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In 1929, crowds jammed Billroy's tent shows during opening night

Bob Cox • Oct 27, 2019 at 12:00 PM

Positive proof that there was a demand for popular priced amusement that really entertained was evidenced on a Monday evening when Billroy's Comedians were greeted by a downtown crowd that jammed and packed every nook and cranny corner of the big tent and even then forced between four hundred people to seek entertainment elsewhere, disappointingly being unable to gain admission to Billroy's.

This, in the face of capacity business at the picture houses, where a big "Gala Week" was in progress, indicated that amusement at 15 cents and 25 cents was really in demand, provided it was fully worth the money, as was the case with the Billroy attraction. Last season, Billroy did capacity business here all week and indications were that the same thing would occur that season.

In analyzing this, we find three things chiefly contribution to the success of Billroy organization as contrasted with the poor business done by other attractions operating under canvas here this season.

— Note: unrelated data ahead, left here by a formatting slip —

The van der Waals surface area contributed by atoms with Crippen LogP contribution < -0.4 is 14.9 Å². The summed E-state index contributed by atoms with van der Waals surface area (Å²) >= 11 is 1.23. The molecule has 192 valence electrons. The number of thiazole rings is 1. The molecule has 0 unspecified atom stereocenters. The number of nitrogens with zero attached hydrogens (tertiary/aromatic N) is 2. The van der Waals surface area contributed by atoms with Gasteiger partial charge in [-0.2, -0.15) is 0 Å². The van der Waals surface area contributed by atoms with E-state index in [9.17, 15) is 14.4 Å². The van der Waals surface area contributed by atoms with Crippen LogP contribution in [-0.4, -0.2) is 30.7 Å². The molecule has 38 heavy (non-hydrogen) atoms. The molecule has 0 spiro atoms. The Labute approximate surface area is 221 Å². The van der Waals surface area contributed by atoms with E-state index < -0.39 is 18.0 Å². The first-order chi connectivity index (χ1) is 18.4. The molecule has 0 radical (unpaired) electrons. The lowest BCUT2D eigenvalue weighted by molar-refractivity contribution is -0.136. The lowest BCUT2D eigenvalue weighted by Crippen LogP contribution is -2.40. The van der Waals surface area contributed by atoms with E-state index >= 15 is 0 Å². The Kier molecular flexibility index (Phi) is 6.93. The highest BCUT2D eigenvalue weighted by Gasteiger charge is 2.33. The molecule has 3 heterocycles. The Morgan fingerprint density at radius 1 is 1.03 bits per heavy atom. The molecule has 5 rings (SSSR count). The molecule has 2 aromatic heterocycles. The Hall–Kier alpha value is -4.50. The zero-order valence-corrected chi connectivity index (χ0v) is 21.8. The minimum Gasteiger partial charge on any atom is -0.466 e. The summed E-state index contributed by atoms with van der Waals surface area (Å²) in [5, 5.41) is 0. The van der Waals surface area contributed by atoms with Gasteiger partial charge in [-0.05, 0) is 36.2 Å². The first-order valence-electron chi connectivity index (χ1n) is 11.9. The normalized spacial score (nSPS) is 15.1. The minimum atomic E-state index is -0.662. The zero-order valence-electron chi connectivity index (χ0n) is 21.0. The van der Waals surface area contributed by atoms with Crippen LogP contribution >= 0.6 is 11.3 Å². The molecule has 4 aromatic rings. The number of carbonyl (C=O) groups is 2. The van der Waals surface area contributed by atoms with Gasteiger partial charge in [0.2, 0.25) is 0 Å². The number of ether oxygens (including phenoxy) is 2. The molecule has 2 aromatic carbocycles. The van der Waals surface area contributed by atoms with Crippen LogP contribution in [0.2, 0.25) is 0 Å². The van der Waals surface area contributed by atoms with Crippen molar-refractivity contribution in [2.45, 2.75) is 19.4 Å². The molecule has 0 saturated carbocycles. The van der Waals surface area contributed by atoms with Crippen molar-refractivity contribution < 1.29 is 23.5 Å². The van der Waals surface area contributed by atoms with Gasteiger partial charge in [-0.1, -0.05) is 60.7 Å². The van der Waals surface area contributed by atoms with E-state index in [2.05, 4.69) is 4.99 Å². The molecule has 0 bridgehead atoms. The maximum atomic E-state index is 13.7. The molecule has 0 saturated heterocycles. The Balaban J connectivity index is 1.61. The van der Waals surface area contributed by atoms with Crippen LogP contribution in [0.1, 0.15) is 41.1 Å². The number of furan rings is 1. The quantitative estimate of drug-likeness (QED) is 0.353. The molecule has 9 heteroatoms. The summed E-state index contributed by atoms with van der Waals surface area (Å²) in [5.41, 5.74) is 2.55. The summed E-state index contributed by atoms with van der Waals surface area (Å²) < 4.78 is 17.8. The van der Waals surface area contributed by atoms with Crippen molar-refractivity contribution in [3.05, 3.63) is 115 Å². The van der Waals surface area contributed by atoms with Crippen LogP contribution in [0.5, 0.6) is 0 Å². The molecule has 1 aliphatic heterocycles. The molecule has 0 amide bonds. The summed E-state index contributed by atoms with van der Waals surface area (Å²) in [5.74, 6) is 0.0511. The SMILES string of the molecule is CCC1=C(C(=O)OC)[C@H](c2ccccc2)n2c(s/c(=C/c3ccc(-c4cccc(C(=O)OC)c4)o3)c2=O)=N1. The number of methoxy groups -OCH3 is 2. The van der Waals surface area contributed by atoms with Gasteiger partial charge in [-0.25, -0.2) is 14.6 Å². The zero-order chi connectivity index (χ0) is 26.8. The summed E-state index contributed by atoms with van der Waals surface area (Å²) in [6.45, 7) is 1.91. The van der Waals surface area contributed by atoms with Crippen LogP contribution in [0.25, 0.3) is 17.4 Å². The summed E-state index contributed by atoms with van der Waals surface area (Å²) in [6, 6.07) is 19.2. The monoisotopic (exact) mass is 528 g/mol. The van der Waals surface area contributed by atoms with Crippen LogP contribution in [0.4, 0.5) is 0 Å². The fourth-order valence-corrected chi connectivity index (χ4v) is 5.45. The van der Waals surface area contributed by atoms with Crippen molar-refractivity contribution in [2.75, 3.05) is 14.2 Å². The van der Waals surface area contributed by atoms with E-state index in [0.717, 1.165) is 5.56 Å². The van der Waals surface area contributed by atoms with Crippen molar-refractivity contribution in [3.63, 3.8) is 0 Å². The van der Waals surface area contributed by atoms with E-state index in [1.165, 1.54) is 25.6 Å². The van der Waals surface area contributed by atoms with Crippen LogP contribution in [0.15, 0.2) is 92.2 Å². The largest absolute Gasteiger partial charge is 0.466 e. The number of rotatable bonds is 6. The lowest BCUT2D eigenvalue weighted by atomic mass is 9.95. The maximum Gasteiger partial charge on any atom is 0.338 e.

Billroy had a company of nearly fifty people and they were all good entertainers. He selected joy, popular stage hits and then introduced numerous comedy bits and musical numbers, resulting in a semi-review type of show that had a universal appeal.

Then. he offers plenty of singing, dancing and jazzy orchestral numbers. These attractions always appealed, especially so when a chorus of attractive ladies was featured. And last, but by no least, Billroy believed in the old rule of "quality production."

In other words, he had a sizable tent theater with plenty of seating capacity, and by filling this at low prices, he took in just as much as he would with a smaller audience at higher prices.

Thus, he sent out after every performance hundreds of boosters who return again and again during the week. The gross was considerable augmented by his candy and novelty "pitches," which were handled in a snappy, fast-working manner that entertained his audience.

Billroy was able to secure the space from land that would later become the Arcade Building between West Market and West Main.

Reach Bob Cox at boblcox@bcyesteryear.com or go to www.bcyesteryear.com.